In Conversation with Ibrahim Mahama
Ibrahim Mahama’s work explores the themes of globalisation, trade, and colonialism, particularly in Ghana, where he lives and works.
Working primarily by manipulating found objects, Mahama explores their role as agents of global systems of consumerism, most famously in his use of jute sacks, which stand as metaphors for national histories of growth and decline entrenched within the structures of capitalism.
Turning to the products of electronic waste, Mahama has been commissioned to create a large-scale installation for the upcoming exhibition: 'Waste Age: What can design do?', referencing the Agbogbloshie e-waste dumping site. A former wetland in Accra, Agbogbloshie is the largest e-waste dump in the world, and is used by other countries to dump electronics. The e-waste is smashed or burned by local workers to access the metals inside, a dangerous process that results in injury and illness.
In the absence of a formal recycling process implemented by the nations that dump the items, the metals are reused, causing toxic pollution in the process. As new electronic models are brought out every year, the waste in Agogbloshie continues to accrue. Around 50 million tons of e-waste is discarded, much of it sent illegally by the West to countries in Africa and Asia.
Over the course of an evening, Mahama will discuss this specially commissioned work, as well as the interrogation of exploitative systems of economic exchange present within his wider body of work. This will be followed by a live Q&A where audience members will be given the opportunity to engage in conversation with the artist.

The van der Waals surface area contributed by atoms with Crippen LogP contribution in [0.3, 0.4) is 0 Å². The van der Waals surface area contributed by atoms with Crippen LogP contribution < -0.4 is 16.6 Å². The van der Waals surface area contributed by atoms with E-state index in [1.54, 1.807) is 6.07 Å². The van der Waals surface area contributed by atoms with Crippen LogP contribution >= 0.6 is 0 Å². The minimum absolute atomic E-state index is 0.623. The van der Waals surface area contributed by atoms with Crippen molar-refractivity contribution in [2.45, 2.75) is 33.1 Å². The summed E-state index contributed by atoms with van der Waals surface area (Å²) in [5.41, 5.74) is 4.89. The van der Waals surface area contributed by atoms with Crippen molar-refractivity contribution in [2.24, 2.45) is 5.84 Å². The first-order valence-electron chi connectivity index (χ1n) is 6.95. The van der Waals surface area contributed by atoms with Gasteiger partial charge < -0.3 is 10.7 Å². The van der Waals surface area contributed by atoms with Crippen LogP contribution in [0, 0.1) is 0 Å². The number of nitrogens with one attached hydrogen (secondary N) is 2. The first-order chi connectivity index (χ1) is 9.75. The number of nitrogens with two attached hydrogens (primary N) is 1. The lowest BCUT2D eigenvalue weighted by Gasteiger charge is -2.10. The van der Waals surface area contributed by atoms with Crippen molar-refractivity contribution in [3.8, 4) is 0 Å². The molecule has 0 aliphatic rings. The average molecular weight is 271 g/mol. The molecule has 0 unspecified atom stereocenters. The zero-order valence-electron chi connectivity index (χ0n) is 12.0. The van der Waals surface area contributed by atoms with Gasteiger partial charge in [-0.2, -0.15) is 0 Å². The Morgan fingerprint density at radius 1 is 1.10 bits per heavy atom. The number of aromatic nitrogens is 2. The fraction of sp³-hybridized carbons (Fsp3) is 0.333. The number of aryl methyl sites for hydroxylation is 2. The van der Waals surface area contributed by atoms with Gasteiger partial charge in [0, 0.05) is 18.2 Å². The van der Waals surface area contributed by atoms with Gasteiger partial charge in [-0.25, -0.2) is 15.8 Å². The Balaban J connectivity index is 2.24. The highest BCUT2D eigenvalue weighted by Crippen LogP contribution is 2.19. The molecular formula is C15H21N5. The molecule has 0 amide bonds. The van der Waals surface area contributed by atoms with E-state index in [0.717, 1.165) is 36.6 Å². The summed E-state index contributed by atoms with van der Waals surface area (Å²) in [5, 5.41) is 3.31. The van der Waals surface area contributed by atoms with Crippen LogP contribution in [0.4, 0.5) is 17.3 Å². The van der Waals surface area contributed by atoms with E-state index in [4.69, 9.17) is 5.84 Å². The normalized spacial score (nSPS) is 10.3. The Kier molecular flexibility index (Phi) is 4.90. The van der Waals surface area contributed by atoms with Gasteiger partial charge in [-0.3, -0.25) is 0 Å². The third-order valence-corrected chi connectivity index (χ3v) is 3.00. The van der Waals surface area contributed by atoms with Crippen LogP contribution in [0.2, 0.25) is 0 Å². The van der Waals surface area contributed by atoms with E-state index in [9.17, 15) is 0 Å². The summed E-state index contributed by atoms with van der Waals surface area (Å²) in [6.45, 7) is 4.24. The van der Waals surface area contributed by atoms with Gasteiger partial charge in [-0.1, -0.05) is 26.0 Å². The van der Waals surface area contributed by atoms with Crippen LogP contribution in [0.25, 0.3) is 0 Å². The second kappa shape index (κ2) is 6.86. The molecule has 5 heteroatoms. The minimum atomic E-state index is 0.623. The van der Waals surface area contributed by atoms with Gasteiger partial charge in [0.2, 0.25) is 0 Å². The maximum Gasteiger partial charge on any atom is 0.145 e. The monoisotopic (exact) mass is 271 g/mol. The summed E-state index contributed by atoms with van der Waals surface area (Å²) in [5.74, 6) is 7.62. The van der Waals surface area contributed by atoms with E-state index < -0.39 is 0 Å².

Ibrahim Mahama is based in Ghana. His work has been exhibited globally, including as the youngest artist featured in the Ghana Pavilion at the 2019 Venice Biennale. In 2019, Mahama also opened the artist-run project space Savannah Centre for Contemporary Art in Tamale, followed by the opening of studio complex Red Clay. Encompassing exhibition space, research facilities and an artist-residency hub, both sites represent his contribution towards the expansion of the contemporary art scene in his home country.
Justin McGuirk is the Chief Curator at the Design Museum and one of the curators of ‘Waste Age: What can design do?'. Justin has been the director of Strelka Press, design critic of The Guardian, and Head of Design Curating and Writing at Design Academy Eindhoven. He has lectured at universities and conferences around the world, and he is a former winner of the Golden Lion at the Venice Biennale of Architecture. His book 'Radical Cities: Across Latin America in Search of a New Architecture' is published by Verso.
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Background image: Artwork by Ibrahim Mahama, PARAD(W/M)E III
2021, Litho print and archive paper collage
© the artist. Photo © White Cube (Theo Christelis).
Ibrahim Mahama Portrait © White Cube George Darrell